One thing we don’t find in John’s Gospel is the words of institution that are considered essential to the Protestant observance of the sacrament. The scholars say that’s probably because John’s gospel was written long after the Lord’s Supper had become an established practice among Christians, and John and his disciples thought it was more important to pass along the many other things that were said and done on that night. Our reading for today includes three parts of John’s account, and those parts cover some of the most important aspects of the Last Supper story.
First of all, this reading includes the passage in which Jesus washed the feet of his disciples. It’s such a familiar story to us that we miss what a shocking act it would have been when it happened. Washing the feet of others was considered such an indignity that Jews weren’t supposed to have a Hebrew slave wash their feet – only gentile slaves were supposed to do it. So when Jesus got down on the floor to do this, he was symbolically humbling himself below the lowest of his people.
But of course, Jesus didn’t stop with washing the disciples’ feet – he also commanded them to wash the feet of others. We understand that the commands Jesus gave to his first disciples apply to us as well, but the church has never really agreed about whether he meant for us to take this literally, or just to humbly serve others. (For one thing, there can be issues of sensuality involved with men and women washing each other’s feet.) And since washing the feet of others amounts to a pretty radical degree of humility, Jesus made it hard for us as his followers to set limits to how much we are willing to serve others.
I can’t read this passage without thinking about the fact that when he was washing the feet of the disciples, Jesus was washing the feet on one person he knew would betray him, one who would deny him, and one who would doubt him. (Which seems to raise his command that we “do likewise” to a whole other level.) How can we refuse to serve those who offend us (usually in pretty trivial ways, if we’re honest) if we claim to follow a master who got down on his knees and washed the feet of those who would betray and deny and doubt him?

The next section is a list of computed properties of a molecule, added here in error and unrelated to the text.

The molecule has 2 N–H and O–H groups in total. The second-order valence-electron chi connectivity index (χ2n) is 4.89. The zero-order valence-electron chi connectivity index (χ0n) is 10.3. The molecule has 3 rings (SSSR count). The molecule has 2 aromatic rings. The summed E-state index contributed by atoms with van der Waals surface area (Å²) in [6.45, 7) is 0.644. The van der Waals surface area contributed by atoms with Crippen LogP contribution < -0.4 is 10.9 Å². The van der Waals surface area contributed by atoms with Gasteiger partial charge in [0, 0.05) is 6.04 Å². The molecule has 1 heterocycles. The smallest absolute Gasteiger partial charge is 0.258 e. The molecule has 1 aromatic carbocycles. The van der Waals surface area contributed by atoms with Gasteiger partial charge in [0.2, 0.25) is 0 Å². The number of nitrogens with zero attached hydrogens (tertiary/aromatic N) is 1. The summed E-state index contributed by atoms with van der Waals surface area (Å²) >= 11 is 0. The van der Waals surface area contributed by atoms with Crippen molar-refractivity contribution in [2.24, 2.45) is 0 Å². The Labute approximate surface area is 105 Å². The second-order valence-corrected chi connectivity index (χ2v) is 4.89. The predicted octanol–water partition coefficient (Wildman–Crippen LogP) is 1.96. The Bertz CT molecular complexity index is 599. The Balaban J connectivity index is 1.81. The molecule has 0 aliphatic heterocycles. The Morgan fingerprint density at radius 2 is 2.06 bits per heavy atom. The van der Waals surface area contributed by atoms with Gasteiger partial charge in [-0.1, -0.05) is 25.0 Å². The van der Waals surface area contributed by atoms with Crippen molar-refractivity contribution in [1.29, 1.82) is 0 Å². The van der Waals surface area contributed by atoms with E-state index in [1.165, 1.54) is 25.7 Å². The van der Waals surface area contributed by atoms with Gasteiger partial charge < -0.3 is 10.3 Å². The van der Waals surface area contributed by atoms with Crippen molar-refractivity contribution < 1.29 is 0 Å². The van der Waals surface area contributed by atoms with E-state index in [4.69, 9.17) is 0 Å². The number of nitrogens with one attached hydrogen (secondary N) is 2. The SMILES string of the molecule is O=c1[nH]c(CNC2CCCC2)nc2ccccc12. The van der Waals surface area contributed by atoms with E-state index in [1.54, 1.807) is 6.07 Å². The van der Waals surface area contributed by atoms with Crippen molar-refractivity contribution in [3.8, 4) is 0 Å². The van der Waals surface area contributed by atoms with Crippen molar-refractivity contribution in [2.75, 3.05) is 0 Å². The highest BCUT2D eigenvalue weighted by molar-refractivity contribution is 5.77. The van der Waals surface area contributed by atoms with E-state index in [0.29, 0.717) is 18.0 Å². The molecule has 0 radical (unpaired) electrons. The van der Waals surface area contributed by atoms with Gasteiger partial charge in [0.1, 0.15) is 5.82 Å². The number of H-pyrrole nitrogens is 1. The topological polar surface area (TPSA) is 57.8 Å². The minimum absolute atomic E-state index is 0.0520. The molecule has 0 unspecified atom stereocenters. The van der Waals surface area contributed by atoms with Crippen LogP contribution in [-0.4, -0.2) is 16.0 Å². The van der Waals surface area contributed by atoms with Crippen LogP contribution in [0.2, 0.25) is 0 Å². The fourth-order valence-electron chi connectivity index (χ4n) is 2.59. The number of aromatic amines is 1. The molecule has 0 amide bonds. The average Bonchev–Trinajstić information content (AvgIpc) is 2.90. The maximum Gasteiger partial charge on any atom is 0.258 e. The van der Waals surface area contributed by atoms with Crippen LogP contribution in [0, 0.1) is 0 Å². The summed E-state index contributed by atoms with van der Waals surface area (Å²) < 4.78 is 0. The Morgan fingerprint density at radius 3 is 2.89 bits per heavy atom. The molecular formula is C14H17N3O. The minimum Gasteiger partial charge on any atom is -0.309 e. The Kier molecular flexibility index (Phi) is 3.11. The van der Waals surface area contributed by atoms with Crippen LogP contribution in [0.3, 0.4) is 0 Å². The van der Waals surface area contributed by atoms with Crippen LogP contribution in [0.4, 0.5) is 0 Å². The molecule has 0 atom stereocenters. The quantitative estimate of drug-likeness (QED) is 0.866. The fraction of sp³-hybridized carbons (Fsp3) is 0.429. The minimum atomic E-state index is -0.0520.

And what’s more, it seems to me that all of us, if we are honest with ourselves, would have to admit that there are times in our lives when we do all of those things – when we all betray Jesus and deny him and doubt him. So that seems to underscore the unconditional love God demonstrated in Jesus, not to mention the incredible privilege it is to be invited to the Lord’s table.
And finally, of course, there’s that great command: the command for us to love one another as he has loved us. Jesus said that the world will know his disciples by our love for one another.
I can’t think of any of Jesus’ commands I find more intimidating. We’re commanded to love others as he loved us – which means even when they have betrayed, or denied or doubted us. No matter how bitterly other Christians may criticize us for theological differences or our interpretations of scripture, we are still commanded to love them as Jesus loved us. If we are really to be ‘the body of Christ’ at work in the world, we are commanded to love other believers in such a way that those outside the church see us and, as the old song goes, “know we are Christians by our love.”
Maundy Thursday is regarded as a fairly important occasion in the life of the church. But the truth, it seems to me, is that it ought to be regarded as a very important observance. Because at the Last Supper it commemorates, Jesus established a sacrament we practice regularly, he gave us a model for genuinely sacrificial service to others, and he gave a commandment that’s meant to be the mark of his true followers in the world, even today.
Let’s pray. Lord, by the power of your Holy Spirit, move us to model the life of faith Jesus gave us at the Last Supper. Let us serve others as humbly and lovingly as he did. And move in our hearts to fill us with such devotion to the unity of the church that we reflexively are willing to love and serve all other believers, even those who may criticize and condemn us. Amen.
Grace and Peace,
(The other readings for today are Psalm 116; Exodus 12:1-14; and I Corinthians 11:23-26.)